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Mascot Gov. Rick Scott will be no challenge for CannonHair, the Holy Land turns 10 in secret and you'll never get high – legally – in Florida

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ma-scott: Florida’s new governor will make an excellent pocket friend

In somewhat related news, reports also surfaced on Nov. 3 that spooky future Gov. Scott might not be too keen on Florida’s extreme railroad makeover, even though both Cannon and Haridopolos are noted supporters of both SunRail and high-speed rail. Prior to his election, Scott said in a debate with Democrat Alex Sink that he wouldn’t want to move forward with the projects if they were going to cost the state any money; the problem being that the state is already on the hook for 20 percent of the Orlando-Tampa high-speed rail line (federally funded to the tune of $2 billion) and 50 percent of SunRail. Haridopolos’ camp told the Orlando Sentinel that he would continue to support the two rail projects as they stand, but would not get behind the prospective Orlando-Miami rail project, because “It’s clear Washington won’t have the money for that.” We’d say it’s clear nobody is going to be having any money for anything for quite some time. Let’s get to work.

Or maybe we should just pray? Amid all of the doom and gloom of the week that will haunt us forever, we almost completely missed out on an upcoming divine milestone (although, to be fair, this state basically is a Southern Baptist church right now, so forest, trees). Last week, ABC News came to town to craft an irony-free ode to Orlando’s favorite attraction, the Holy Land Experience, on the occasion of the park’s 10th anniversary in February 2011. How exciting!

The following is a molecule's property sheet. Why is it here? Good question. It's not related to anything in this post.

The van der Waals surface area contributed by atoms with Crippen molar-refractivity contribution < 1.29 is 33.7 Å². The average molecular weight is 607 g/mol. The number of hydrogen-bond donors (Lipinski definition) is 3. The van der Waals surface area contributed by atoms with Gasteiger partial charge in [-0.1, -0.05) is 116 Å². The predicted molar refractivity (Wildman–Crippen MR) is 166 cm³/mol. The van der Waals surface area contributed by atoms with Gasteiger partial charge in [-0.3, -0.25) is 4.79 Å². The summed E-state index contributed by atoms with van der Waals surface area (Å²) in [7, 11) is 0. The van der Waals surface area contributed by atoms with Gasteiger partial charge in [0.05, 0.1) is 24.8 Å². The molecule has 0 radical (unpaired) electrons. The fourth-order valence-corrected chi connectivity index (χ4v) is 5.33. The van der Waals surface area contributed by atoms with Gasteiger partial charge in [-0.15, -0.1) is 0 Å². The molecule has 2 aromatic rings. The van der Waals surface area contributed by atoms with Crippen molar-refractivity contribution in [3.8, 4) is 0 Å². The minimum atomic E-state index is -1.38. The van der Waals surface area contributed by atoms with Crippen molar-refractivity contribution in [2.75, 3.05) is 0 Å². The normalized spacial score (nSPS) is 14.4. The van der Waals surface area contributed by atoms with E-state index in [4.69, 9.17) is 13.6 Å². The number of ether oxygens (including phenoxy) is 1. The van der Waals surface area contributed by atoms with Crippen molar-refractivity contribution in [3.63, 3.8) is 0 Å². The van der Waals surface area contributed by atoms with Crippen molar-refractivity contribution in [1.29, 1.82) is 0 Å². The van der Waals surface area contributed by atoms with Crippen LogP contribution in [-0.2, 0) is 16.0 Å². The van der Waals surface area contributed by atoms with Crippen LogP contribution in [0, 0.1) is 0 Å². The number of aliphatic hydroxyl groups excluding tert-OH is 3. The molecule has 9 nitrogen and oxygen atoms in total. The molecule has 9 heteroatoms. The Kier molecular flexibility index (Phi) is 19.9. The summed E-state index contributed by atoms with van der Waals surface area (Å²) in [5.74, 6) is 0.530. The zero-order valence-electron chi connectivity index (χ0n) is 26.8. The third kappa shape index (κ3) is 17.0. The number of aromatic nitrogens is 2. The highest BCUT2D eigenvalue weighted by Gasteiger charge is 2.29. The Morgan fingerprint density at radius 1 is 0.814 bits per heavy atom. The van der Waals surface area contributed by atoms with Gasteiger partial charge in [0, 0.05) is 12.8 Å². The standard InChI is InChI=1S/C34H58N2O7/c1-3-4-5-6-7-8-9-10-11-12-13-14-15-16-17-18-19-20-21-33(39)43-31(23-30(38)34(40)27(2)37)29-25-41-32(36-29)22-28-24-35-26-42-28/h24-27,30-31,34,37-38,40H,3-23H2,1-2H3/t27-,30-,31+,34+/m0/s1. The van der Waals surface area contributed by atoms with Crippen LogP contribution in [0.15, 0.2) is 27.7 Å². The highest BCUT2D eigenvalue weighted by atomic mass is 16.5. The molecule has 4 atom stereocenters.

“You can never be too young for the Holy Land Experience,” the ABC website genuflected. “There’s a children’s area with a rock climbing wall, a theater dedicated to Noah and his ark and a spot where kids can walk into a stinky whale’s mouth and see a trapped Jonah. There’s even a spot where you can pose for a photo of you walking on water with Jesus.”

Not that the Holy Land folks really want secular people to know any of that. Even the ABC reporter confessed “we were rushed through the attraction, prohibited from taking photos or video and given no chance to mingle with the guests.” What could owners the Trinity Broadcasting Network possibly have to hide? Well, if our own reporting (see “Jesus TV,” July 12, 2007) is anything to go by – we received similar curt treatment when we covered TBN’s $37 million acquisition of the failing Zionist retreat three years ago – there’s plenty to be ashamed of. It’s worth reminding heathens that the estimated $300,000 in annual property-tax breaks (Holy Land is classified as a church and therefore tax exempt) and all of the run-off from the $35 to $50 in entry fees for a park with no rides helps to line the crazy wigs of TBN leaders Jan and Paul Crouch. Also, Paul Crouch paid a former staffer $425,000 in hush money to keep an alleged gay sexual encounter under wraps. And those little prayer sheets collected at the entrance – “60,000 to 100,000 a year are completed,” says ABC – are little more than a fundraising scheme to bring the purple Crouch hair that much closer to God. Oh, you mean none of that matters as long as Jesus is invoked? Happy birthday, Holy Land.

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